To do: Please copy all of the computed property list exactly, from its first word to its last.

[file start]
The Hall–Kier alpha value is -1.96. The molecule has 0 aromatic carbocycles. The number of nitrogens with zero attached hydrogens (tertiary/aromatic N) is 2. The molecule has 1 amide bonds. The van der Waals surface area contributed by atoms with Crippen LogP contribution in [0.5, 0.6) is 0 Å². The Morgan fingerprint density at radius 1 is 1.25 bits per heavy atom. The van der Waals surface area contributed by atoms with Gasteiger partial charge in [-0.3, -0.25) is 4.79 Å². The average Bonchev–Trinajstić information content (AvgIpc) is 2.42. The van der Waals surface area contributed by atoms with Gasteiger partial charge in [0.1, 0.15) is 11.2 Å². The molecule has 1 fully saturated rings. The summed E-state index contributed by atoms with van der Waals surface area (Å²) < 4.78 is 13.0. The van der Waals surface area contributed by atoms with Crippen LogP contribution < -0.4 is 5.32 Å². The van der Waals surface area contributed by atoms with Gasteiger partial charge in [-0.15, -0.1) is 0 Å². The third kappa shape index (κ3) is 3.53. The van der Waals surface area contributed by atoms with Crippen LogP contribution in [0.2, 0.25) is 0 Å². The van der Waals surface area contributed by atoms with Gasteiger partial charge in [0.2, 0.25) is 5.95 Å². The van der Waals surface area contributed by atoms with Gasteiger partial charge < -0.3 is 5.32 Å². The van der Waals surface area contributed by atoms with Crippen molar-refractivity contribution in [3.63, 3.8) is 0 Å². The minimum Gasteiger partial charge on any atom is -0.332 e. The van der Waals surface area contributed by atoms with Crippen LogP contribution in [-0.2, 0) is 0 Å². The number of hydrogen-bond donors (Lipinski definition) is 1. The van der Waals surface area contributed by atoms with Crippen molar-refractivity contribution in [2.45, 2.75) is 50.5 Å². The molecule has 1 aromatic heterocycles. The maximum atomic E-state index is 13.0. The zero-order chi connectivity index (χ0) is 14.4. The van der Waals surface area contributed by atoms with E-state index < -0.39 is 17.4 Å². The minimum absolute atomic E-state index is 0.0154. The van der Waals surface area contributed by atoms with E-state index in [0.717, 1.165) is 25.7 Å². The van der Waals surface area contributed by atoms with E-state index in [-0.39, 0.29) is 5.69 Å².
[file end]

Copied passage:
The Hall–Kier alpha value is -1.96. The molecule has 0 aromatic carbocycles. The number of nitrogens with zero attached hydrogens (tertiary/aromatic N) is 2. The molecule has 1 amide bonds. The van der Waals surface area contributed by atoms with Crippen LogP contribution in [0.5, 0.6) is 0 Å². The Morgan fingerprint density at radius 1 is 1.25 bits per heavy atom. The van der Waals surface area contributed by atoms with Gasteiger partial charge in [-0.3, -0.25) is 4.79 Å². The average Bonchev–Trinajstić information content (AvgIpc) is 2.42. The van der Waals surface area contributed by atoms with Gasteiger partial charge in [0.1, 0.15) is 11.2 Å². The molecule has 1 fully saturated rings. The summed E-state index contributed by atoms with van der Waals surface area (Å²) < 4.78 is 13.0. The van der Waals surface area contributed by atoms with Crippen LogP contribution < -0.4 is 5.32 Å². The van der Waals surface area contributed by atoms with Gasteiger partial charge in [-0.15, -0.1) is 0 Å². The third kappa shape index (κ3) is 3.53. The van der Waals surface area contributed by atoms with Crippen LogP contribution in [0.2, 0.25) is 0 Å². The van der Waals surface area contributed by atoms with Gasteiger partial charge in [0.2, 0.25) is 5.95 Å². The van der Waals surface area contributed by atoms with Gasteiger partial charge < -0.3 is 5.32 Å². The van der Waals surface area contributed by atoms with Crippen molar-refractivity contribution in [3.63, 3.8) is 0 Å². The minimum Gasteiger partial charge on any atom is -0.332 e. The van der Waals surface area contributed by atoms with Crippen LogP contribution in [-0.2, 0) is 0 Å². The number of hydrogen-bond donors (Lipinski definition) is 1. The van der Waals surface area contributed by atoms with Crippen molar-refractivity contribution in [2.45, 2.75) is 50.5 Å². The molecule has 1 aromatic heterocycles. The maximum atomic E-state index is 13.0. The zero-order chi connectivity index (χ0) is 14.4. The van der Waals surface area contributed by atoms with E-state index < -0.39 is 17.4 Å². The minimum absolute atomic E-state index is 0.0154. The van der Waals surface area contributed by atoms with E-state index in [0.717, 1.165) is 25.7 Å². The van der Waals surface area contributed by atoms with E-state index in [-0.39, 0.29) is 5.69 Å².